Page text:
A pilot randomized controlled trial of a tailored smoking cessation program for people living with HIV in the Washington, D.C. metropolitan area.

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From: BMC Research Notes(Vol. 14, Issue 1)
Publisher: BioMed Central Ltd.
Document Type: Report
Length: 3,527 words
Lexile Measure: 1480L

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Abstract :

Objective Morbidity and mortality from smoking-related diseases among people living with HIV (PLWH) in the U.S. surpasses that due to HIV itself. Conventional smoking cessation treatments have not demonstrated strong efficacy among PLWH. We conducted a pilot randomized controlled trial (RCT) to evaluate a tailored smoking cessation intervention based on the minority stress model. We compared standard of care counseling (SOC) to a tailored intervention (TI) including one face-to-face counseling session incorporating cognitive behavioral therapy to build resilience, and 30 days of 2-way text messaging. Results The primary outcome was smoking cessation. Secondary outcomes included cigarettes per day (CPD), exhaled carbon monoxide (CO), and cessation self-efficacy. A total of 25 participants were enrolled (TI:11, SOC:14), and 2 were lost to follow-up. There were no significant differences in quit rates between study groups. However, there was a significantly greater decrease in CPD in the TI versus SOC (13.5 vs. 0.0, p-value:0.036). Additionally, self-efficacy increased in both groups (TI p-value:0.012, SOC p-value:0.049) and CO decreased in both groups (TI p-value: Clinical trial: Trial Registration: Retrospectively registered (10/20/2020) NCT04594109. Keywords: HIV/AIDS, Tobacco, Cessation, Behavioral health, Minority health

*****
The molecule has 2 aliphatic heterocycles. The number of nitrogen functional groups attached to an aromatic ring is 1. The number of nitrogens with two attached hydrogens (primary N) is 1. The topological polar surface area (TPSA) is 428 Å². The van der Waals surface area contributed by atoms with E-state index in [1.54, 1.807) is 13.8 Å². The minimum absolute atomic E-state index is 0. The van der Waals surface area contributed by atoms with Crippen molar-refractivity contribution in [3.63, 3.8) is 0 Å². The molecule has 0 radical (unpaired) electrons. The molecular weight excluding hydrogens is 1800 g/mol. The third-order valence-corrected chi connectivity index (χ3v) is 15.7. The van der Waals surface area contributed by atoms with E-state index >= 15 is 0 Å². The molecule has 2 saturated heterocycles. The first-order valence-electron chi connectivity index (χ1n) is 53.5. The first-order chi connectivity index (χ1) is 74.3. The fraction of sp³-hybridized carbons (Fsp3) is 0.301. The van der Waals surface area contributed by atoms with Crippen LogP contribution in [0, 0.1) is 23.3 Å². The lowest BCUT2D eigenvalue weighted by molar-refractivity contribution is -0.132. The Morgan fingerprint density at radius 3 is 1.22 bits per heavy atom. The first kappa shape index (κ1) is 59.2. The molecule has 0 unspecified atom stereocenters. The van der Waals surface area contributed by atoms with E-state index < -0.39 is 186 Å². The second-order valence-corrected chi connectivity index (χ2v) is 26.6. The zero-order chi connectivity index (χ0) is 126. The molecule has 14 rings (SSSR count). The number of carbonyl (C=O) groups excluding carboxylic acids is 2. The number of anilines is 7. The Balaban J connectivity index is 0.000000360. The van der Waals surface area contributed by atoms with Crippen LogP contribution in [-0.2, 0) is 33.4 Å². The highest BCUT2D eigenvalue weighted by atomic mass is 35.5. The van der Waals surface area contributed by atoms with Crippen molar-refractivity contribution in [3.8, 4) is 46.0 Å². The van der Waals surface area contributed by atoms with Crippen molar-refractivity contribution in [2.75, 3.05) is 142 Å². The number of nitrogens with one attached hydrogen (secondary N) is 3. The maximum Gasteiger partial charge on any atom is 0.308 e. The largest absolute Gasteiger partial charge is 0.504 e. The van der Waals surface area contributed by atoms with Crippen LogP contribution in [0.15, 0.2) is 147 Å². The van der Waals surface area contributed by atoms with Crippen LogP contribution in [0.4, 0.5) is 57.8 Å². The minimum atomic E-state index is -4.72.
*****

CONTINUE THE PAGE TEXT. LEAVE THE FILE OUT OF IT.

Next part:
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Gale Document Number: GALE|A650590772